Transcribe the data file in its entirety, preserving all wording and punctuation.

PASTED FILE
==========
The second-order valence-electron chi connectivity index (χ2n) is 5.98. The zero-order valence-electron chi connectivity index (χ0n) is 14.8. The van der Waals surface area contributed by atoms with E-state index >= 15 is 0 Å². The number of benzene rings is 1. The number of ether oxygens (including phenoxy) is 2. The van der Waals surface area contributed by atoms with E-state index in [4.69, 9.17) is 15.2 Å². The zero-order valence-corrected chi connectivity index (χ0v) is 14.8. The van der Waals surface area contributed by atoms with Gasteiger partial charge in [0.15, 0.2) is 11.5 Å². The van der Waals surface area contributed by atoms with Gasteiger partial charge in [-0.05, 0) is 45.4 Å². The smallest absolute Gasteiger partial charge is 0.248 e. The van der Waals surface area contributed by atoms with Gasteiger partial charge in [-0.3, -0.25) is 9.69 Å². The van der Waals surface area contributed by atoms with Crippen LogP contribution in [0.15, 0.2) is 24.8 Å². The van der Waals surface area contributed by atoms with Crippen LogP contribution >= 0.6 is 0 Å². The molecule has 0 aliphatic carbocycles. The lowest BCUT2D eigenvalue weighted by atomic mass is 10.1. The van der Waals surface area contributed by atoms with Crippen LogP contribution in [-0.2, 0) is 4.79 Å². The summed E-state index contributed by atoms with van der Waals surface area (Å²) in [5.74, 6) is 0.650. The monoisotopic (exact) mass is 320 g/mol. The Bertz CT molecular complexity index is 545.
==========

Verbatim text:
The second-order valence-electron chi connectivity index (χ2n) is 5.98. The zero-order valence-electron chi connectivity index (χ0n) is 14.8. The van der Waals surface area contributed by atoms with E-state index >= 15 is 0 Å². The number of benzene rings is 1. The number of ether oxygens (including phenoxy) is 2. The van der Waals surface area contributed by atoms with E-state index in [4.69, 9.17) is 15.2 Å². The zero-order valence-corrected chi connectivity index (χ0v) is 14.8. The van der Waals surface area contributed by atoms with Gasteiger partial charge in [0.15, 0.2) is 11.5 Å². The van der Waals surface area contributed by atoms with Gasteiger partial charge in [-0.05, 0) is 45.4 Å². The smallest absolute Gasteiger partial charge is 0.248 e. The van der Waals surface area contributed by atoms with Gasteiger partial charge in [-0.3, -0.25) is 9.69 Å². The van der Waals surface area contributed by atoms with Crippen LogP contribution in [0.15, 0.2) is 24.8 Å². The van der Waals surface area contributed by atoms with Crippen LogP contribution >= 0.6 is 0 Å². The molecule has 0 aliphatic carbocycles. The lowest BCUT2D eigenvalue weighted by atomic mass is 10.1. The van der Waals surface area contributed by atoms with Crippen LogP contribution in [-0.2, 0) is 4.79 Å². The summed E-state index contributed by atoms with van der Waals surface area (Å²) in [5.74, 6) is 0.650. The monoisotopic (exact) mass is 320 g/mol. The Bertz CT molecular complexity index is 545.